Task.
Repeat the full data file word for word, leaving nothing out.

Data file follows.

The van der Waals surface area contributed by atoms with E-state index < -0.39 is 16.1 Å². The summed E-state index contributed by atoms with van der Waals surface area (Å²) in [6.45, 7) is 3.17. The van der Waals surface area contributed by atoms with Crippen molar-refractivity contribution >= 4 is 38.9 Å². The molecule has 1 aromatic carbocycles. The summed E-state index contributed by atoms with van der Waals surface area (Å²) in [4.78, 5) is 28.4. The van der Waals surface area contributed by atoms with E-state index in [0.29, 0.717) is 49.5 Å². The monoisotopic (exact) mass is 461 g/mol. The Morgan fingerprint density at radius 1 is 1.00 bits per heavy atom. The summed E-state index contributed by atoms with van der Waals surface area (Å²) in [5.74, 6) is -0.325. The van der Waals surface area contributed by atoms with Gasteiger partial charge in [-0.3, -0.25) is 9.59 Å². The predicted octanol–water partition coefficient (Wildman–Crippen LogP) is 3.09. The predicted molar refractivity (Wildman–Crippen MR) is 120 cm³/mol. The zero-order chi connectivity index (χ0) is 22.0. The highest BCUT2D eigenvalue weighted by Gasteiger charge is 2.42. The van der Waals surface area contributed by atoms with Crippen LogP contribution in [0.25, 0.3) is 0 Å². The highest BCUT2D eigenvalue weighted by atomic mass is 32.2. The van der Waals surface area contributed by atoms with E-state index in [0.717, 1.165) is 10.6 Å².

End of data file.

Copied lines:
The van der Waals surface area contributed by atoms with E-state index < -0.39 is 16.1 Å². The summed E-state index contributed by atoms with van der Waals surface area (Å²) in [6.45, 7) is 3.17. The van der Waals surface area contributed by atoms with Crippen molar-refractivity contribution >= 4 is 38.9 Å². The molecule has 1 aromatic carbocycles. The summed E-state index contributed by atoms with van der Waals surface area (Å²) in [4.78, 5) is 28.4. The van der Waals surface area contributed by atoms with E-state index in [0.29, 0.717) is 49.5 Å². The monoisotopic (exact) mass is 461 g/mol. The Morgan fingerprint density at radius 1 is 1.00 bits per heavy atom. The summed E-state index contributed by atoms with van der Waals surface area (Å²) in [5.74, 6) is -0.325. The van der Waals surface area contributed by atoms with Gasteiger partial charge in [-0.3, -0.25) is 9.59 Å². The predicted octanol–water partition coefficient (Wildman–Crippen LogP) is 3.09. The predicted molar refractivity (Wildman–Crippen MR) is 120 cm³/mol. The zero-order chi connectivity index (χ0) is 22.0. The highest BCUT2D eigenvalue weighted by Gasteiger charge is 2.42. The van der Waals surface area contributed by atoms with Crippen LogP contribution in [0.25, 0.3) is 0 Å². The highest BCUT2D eigenvalue weighted by atomic mass is 32.2. The van der Waals surface area contributed by atoms with E-state index in [0.717, 1.165) is 10.6 Å².